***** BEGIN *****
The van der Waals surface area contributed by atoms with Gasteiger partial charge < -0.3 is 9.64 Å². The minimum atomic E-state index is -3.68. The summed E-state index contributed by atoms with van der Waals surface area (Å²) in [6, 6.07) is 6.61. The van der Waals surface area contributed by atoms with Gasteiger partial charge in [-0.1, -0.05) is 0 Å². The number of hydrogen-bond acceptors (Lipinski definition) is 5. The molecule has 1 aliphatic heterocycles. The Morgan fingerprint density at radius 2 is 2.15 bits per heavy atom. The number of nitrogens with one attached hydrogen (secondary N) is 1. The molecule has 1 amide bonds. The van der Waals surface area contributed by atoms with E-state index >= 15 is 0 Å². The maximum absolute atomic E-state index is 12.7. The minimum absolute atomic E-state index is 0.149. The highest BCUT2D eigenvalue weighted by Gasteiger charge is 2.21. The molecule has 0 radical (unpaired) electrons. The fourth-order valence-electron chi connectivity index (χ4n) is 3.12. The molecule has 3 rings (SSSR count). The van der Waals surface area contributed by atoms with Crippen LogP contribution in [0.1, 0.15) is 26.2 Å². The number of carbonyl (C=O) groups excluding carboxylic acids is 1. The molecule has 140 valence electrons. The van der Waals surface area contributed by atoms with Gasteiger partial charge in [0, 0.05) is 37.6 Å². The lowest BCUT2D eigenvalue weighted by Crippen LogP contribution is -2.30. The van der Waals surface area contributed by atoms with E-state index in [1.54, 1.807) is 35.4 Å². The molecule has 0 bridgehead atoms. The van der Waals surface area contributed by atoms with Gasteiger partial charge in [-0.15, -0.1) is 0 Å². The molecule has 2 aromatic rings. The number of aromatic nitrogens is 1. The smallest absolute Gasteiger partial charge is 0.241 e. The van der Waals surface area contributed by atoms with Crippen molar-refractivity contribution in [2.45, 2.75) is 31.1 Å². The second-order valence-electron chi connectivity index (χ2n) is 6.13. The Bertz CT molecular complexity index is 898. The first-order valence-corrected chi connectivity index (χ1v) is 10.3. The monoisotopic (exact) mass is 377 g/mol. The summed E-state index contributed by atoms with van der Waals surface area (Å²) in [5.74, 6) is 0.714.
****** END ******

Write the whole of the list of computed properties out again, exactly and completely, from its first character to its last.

The van der Waals surface area contributed by atoms with Gasteiger partial charge < -0.3 is 9.64 Å². The minimum atomic E-state index is -3.68. The summed E-state index contributed by atoms with van der Waals surface area (Å²) in [6, 6.07) is 6.61. The van der Waals surface area contributed by atoms with Gasteiger partial charge in [-0.1, -0.05) is 0 Å². The number of hydrogen-bond acceptors (Lipinski definition) is 5. The molecule has 1 aliphatic heterocycles. The Morgan fingerprint density at radius 2 is 2.15 bits per heavy atom. The number of nitrogens with one attached hydrogen (secondary N) is 1. The molecule has 1 amide bonds. The van der Waals surface area contributed by atoms with E-state index >= 15 is 0 Å². The maximum absolute atomic E-state index is 12.7. The minimum absolute atomic E-state index is 0.149. The highest BCUT2D eigenvalue weighted by Gasteiger charge is 2.21. The molecule has 0 radical (unpaired) electrons. The fourth-order valence-electron chi connectivity index (χ4n) is 3.12. The molecule has 3 rings (SSSR count). The van der Waals surface area contributed by atoms with Crippen LogP contribution in [0.1, 0.15) is 26.2 Å². The number of carbonyl (C=O) groups excluding carboxylic acids is 1. The molecule has 140 valence electrons. The van der Waals surface area contributed by atoms with Gasteiger partial charge in [0, 0.05) is 37.6 Å². The lowest BCUT2D eigenvalue weighted by Crippen LogP contribution is -2.30. The van der Waals surface area contributed by atoms with E-state index in [1.54, 1.807) is 35.4 Å². The molecule has 0 bridgehead atoms. The van der Waals surface area contributed by atoms with Gasteiger partial charge in [-0.15, -0.1) is 0 Å². The molecule has 2 aromatic rings. The number of aromatic nitrogens is 1. The smallest absolute Gasteiger partial charge is 0.241 e. The van der Waals surface area contributed by atoms with Crippen molar-refractivity contribution in [2.45, 2.75) is 31.1 Å². The second-order valence-electron chi connectivity index (χ2n) is 6.13. The Bertz CT molecular complexity index is 898. The first-order valence-corrected chi connectivity index (χ1v) is 10.3. The monoisotopic (exact) mass is 377 g/mol. The summed E-state index contributed by atoms with van der Waals surface area (Å²) in [5.74, 6) is 0.714.